“Christianese” is what some people call insider jargon Christians use to talk about God and faith. One of the primary problems with Christianese is that it doesn’t make sense to outsiders. Someone once compared it to legalese, which has its place and purpose, but is confusing and meaningless to people who aren’t lawyers.
About 80 years ago, Jews and Mennonites lived peacefully together in the Ukrainian city of Khortitsa. Then the Nazis came, and everything changed.
In 1941, before the invasion, Khortitsa had about 2,000 Mennonites and 402 Jews out of a population of about 14,000. A year or so later, the Jews were all gone, killed by the Nazis.
After five years of meetings by an international commission of Mennonites, Lutherans and Roman Catholics on the topic of baptism, John Rempel, the commission’s Mennonite representative, presented a trilateral report from that dialogue at an event called “One Baptism? A Symposium on Baptism and the Christian Life,” at Waterloo North Mennonite Church on Nov. 8.
Betty Rudachyk, right, holds hands with a Tibetan woman. (Photo courtesy of China learning tour participants)
Rosthern Mennonite Church members who travelled to China with MPC had the opportunity to reconnect with Yixian Wang (Shelley), front centre, who volunteered in Rosthern through Mennonite Central Committee’s International Volunteer Exchange Program two years ago. Pictured from left to right with Shelley: Brian Roth, Delilah Roth, Jeanette Hanson, Ralph Epp, Bev Epp, Nancy Epp and Betty Rudachyk. (Photo courtesy of China learning tour participants)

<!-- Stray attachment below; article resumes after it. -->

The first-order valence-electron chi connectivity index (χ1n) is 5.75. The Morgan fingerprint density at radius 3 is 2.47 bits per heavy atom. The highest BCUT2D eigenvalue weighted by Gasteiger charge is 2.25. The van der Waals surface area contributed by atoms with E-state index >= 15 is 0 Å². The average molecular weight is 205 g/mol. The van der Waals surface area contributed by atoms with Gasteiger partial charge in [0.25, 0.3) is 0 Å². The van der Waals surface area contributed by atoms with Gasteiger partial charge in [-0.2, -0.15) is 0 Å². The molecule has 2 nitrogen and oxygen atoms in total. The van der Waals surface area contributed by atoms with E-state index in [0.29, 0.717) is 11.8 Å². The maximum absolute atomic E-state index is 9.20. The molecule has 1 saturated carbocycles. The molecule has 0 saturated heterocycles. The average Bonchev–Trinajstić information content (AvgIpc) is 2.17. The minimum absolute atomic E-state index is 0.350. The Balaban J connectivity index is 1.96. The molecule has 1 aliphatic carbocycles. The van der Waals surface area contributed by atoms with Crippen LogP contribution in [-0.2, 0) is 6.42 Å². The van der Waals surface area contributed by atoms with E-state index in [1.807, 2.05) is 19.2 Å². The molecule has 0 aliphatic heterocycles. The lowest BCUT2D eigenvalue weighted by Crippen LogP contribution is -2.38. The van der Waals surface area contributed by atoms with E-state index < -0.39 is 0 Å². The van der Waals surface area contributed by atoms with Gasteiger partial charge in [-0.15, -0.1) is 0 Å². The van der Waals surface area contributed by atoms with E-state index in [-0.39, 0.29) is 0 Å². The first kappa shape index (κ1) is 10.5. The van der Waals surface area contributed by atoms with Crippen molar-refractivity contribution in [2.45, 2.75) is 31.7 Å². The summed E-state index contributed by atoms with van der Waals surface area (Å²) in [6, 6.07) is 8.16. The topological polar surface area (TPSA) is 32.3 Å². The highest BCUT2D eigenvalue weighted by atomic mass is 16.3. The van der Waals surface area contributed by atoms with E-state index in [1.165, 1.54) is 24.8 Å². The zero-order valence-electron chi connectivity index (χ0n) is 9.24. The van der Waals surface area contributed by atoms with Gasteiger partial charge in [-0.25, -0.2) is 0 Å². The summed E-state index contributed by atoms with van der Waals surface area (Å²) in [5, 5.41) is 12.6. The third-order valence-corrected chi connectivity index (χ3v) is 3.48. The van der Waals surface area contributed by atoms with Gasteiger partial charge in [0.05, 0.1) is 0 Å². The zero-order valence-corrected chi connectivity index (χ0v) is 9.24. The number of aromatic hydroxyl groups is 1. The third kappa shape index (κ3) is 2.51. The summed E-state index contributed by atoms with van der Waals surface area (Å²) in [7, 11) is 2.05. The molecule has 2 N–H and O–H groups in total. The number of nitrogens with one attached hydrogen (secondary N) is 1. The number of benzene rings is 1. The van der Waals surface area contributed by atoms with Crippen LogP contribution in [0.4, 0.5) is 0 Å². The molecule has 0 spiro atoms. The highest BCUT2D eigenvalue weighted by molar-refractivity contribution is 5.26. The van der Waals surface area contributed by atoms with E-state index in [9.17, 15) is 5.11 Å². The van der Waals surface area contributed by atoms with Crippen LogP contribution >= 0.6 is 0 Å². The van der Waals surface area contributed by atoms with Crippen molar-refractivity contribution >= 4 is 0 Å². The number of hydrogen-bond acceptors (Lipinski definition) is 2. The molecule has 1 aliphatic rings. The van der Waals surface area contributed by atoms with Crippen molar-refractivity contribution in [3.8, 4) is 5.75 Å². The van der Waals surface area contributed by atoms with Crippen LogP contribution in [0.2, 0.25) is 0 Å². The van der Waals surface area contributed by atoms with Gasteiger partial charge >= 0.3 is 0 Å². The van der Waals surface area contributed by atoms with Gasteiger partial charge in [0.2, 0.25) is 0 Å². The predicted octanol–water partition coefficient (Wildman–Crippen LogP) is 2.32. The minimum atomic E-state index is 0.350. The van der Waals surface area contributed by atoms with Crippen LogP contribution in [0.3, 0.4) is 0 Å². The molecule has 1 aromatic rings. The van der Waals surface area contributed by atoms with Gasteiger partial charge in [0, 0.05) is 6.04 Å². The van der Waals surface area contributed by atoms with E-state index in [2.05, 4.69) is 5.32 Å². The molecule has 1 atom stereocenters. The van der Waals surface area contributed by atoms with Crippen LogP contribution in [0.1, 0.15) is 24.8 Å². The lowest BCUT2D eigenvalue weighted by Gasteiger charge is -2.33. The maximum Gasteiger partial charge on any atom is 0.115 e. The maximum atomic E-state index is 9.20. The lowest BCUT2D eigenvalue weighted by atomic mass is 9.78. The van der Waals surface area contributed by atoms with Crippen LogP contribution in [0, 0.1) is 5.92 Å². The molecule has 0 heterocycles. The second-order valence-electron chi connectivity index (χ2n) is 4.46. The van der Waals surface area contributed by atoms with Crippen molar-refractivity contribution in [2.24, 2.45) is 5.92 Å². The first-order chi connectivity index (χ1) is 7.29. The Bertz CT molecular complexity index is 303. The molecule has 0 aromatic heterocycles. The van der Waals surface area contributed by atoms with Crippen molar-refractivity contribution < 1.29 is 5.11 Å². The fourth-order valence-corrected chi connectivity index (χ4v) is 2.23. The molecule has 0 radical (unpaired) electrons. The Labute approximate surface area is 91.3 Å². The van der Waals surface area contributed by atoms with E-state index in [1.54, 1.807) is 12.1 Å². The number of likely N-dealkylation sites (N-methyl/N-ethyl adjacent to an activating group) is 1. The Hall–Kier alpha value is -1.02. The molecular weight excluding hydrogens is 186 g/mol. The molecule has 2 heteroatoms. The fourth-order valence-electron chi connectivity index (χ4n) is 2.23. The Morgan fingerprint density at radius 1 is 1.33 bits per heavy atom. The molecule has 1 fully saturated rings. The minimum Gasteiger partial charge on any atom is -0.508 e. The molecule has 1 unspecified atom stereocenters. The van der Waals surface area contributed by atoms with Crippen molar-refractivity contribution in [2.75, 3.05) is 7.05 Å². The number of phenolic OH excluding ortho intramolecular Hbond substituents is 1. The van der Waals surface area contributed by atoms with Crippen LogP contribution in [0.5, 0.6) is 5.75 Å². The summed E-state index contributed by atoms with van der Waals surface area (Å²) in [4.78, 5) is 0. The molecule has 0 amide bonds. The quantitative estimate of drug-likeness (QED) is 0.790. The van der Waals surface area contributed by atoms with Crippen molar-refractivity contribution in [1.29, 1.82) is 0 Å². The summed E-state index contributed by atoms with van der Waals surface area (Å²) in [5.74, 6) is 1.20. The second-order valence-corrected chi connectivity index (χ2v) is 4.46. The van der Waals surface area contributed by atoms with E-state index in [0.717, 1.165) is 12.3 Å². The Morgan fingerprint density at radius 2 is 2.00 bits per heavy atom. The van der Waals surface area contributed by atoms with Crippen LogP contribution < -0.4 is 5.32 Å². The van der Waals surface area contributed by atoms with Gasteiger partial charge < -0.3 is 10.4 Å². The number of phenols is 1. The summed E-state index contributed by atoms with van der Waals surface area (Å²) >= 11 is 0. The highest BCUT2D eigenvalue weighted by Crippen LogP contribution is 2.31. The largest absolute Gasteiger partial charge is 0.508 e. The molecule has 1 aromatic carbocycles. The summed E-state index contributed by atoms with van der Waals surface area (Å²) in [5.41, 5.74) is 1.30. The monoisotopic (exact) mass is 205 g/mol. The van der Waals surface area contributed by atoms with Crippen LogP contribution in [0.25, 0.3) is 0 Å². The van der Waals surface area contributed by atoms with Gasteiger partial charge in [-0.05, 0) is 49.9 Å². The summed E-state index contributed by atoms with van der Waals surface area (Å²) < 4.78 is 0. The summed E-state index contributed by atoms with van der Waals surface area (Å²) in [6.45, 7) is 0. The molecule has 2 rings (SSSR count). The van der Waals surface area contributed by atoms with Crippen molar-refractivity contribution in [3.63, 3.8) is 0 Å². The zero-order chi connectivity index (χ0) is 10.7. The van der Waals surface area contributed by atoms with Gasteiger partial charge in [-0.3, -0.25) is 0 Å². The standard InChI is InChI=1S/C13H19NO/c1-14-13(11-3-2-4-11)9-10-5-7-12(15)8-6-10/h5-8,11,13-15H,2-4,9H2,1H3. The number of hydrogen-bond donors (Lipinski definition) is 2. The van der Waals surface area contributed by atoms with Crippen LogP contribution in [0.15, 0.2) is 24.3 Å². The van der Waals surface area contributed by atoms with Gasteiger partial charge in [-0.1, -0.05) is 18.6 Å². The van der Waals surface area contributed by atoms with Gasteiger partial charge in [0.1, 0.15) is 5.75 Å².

Myrrl Byler and Jeanette Hanson ably led the 25 Canadian and American participants on MPC’s China learning tour. (Photo courtesy of China learning tour participants)
East meets west over the ubiquitous cell phone. Brian Roth, left, uses his phone to communicate with new friends. (Photo courtesy of China learning tour participants)
Saskatchewan participants on MPC’s China learning tour include, from left to right standing: Scott Collier, Pat Mar-Collier, Henry Funk, Brian Roth, Bev Epp, Ralph Epp, Betty Rudachyk, Delilah Roth, Erna Funk and Nancy Epp. Kneeling in front of the group is Jeanette Hanson, MPC’s associate director and tour leader. (Photo courtesy of China learning tour participants)